Where to draw the line

There are other UX rules that can be bent but not broken. But at what point does a designer go too far? Navigational elements are a good example to work with, because every site has some form of them. Conventionally, they’re arranged in one of two ways:

  • Horizontally along the top of the page; this allows a spacious look for short lists;
  • Vertically along the left side of a page; this arrangement can accommodate longer lists.

But there are other styles and systems of navigation that can work if they’re used carefully and thoughtfully. For example, this portfolio site has a navigation list that occupies the majority of the page, and each word is partially obscured. Furthermore, the elements don’t remain stationary; they drop down and separate to display the content within each section. All these flourishes might have combined to form a confusing system that would quickly frustrate the user. However, the design avoids being problematic by virtue of being so simple; the words are still readable; the drop-downs have such a small amount of information that the rest of the navigation list is in no danger of being lost. All in all, it’s a daringly different system that narrowly avoids being problematic.

On the other side of the line is a concept that has been referred to as mystery meat navigation, in which the aesthetic considerations of the design completely overwhelm the usability. In the case of the FlatPak website, the navigation has to be rolled over to read what it’s referring to; a terrible usability feature that should never be emulated.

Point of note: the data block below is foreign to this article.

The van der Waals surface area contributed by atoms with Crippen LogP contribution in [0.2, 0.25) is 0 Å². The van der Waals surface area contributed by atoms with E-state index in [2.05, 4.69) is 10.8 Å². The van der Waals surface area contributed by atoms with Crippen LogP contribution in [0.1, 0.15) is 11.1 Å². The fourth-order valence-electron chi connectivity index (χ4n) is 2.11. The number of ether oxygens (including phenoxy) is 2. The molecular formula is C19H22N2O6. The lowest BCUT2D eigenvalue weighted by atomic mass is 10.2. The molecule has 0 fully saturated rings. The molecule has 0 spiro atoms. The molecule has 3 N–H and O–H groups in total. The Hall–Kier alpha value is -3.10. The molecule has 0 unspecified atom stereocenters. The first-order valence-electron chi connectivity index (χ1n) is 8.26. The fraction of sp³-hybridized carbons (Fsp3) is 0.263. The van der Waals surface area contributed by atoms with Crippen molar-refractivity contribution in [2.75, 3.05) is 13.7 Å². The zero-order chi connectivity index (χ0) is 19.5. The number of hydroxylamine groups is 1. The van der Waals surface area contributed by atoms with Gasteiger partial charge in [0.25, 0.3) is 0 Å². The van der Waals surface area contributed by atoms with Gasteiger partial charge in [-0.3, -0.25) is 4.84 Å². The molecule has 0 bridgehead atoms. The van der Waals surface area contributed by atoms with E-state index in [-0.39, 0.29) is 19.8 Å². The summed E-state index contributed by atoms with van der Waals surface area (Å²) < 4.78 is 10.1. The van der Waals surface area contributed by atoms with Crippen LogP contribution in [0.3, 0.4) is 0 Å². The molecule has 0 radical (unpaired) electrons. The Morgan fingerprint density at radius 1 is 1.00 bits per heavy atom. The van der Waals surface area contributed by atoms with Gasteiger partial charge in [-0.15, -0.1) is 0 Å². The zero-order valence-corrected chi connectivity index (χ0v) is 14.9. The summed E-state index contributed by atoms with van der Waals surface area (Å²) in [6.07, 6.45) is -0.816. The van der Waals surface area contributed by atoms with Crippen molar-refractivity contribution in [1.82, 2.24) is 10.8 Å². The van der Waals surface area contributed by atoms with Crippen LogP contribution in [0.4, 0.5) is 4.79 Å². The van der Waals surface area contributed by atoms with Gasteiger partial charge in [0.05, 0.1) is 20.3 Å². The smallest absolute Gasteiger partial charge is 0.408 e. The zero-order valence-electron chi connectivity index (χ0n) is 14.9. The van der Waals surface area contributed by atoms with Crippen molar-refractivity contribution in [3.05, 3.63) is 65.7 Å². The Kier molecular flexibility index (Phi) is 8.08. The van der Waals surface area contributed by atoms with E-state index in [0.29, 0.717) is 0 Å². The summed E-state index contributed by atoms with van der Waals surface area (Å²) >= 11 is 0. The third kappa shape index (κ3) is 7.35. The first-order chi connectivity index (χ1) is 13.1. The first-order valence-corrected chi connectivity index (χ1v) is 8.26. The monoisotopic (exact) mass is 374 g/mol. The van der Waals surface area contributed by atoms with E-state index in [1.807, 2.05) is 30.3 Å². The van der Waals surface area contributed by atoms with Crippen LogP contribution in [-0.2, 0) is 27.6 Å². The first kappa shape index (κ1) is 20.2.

Familiarity versus functionality

In many ways, the real battle of current web design seems to be between fresh new ideas that make for less intuitive interaction, and stodgy old practices that might not be the best solution, but are what users are accustomed to. An example of this problem often arises when you consider skeuomorphic design; which is a style that imitates the predecessor of an item that was made in another medium.

This kind of design happens all the time on the web, from your desktop calculator that looks and functions like its real-life counterpart, to the buttons on a website that have a realistic drop-shadow and bevel effect. It makes sense to a certain point, because the familiarity of these designs makes users feel immediately comfortable using them. However, they’re not necessarily the best solution because they’re incredibly limiting.

The clash between these two priorities can be illustrated by Apple’s realistic “page turn” technology, which is used for digital reading. It’s an appealing idea because it makes the experience feel a little more like turning physical, paper pages, something that users might find comfortingly familiar. However, despite the rather ridiculous lengths the company went to in order to create this effect, it detracts from the user experience. It takes fractionally longer to load, and flicking at the page is a more difficult movement to carry out that a simple push; an unwieldy movement might send the user the wrong way.

 

Use a clear conversion funnel

If you’re working on a complex website with many navigational pathways, it’s very important to allow the user to move logically through the site, and keep them informed as to where they are in the sitemap as a whole. This is where breadcrumbs and other navigational devices come in handy. The dreaded purple default links don’t need to be employed to show a user that they’ve already visited; there are plenty of other more attractive solutions that accomplish the same effect.